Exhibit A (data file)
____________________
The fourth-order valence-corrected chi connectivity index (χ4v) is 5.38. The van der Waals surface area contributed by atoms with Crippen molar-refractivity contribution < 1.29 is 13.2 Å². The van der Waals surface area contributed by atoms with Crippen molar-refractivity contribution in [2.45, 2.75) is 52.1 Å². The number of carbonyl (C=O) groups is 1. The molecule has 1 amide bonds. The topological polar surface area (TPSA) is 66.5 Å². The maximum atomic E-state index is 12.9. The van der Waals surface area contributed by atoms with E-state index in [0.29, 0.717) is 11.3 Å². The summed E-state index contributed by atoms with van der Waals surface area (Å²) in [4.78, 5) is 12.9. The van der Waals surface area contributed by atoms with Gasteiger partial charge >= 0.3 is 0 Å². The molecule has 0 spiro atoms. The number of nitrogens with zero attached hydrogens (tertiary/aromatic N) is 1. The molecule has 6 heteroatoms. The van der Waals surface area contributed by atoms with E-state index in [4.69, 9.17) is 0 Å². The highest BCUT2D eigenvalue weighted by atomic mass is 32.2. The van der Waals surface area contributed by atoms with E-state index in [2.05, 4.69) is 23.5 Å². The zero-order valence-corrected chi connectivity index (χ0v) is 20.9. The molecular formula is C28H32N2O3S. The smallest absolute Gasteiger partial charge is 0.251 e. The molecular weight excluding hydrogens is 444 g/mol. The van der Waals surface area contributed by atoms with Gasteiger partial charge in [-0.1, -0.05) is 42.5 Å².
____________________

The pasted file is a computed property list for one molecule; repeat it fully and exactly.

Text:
The fourth-order valence-corrected chi connectivity index (χ4v) is 5.38. The van der Waals surface area contributed by atoms with Crippen molar-refractivity contribution < 1.29 is 13.2 Å². The van der Waals surface area contributed by atoms with Crippen molar-refractivity contribution in [2.45, 2.75) is 52.1 Å². The number of carbonyl (C=O) groups is 1. The molecule has 1 amide bonds. The topological polar surface area (TPSA) is 66.5 Å². The maximum atomic E-state index is 12.9. The van der Waals surface area contributed by atoms with E-state index in [0.29, 0.717) is 11.3 Å². The summed E-state index contributed by atoms with van der Waals surface area (Å²) in [4.78, 5) is 12.9. The van der Waals surface area contributed by atoms with Gasteiger partial charge >= 0.3 is 0 Å². The molecule has 0 spiro atoms. The number of nitrogens with zero attached hydrogens (tertiary/aromatic N) is 1. The molecule has 6 heteroatoms. The van der Waals surface area contributed by atoms with E-state index in [4.69, 9.17) is 0 Å². The highest BCUT2D eigenvalue weighted by atomic mass is 32.2. The van der Waals surface area contributed by atoms with E-state index in [2.05, 4.69) is 23.5 Å². The zero-order valence-corrected chi connectivity index (χ0v) is 20.9. The molecular formula is C28H32N2O3S. The smallest absolute Gasteiger partial charge is 0.251 e. The molecular weight excluding hydrogens is 444 g/mol. The van der Waals surface area contributed by atoms with Gasteiger partial charge in [-0.1, -0.05) is 42.5 Å².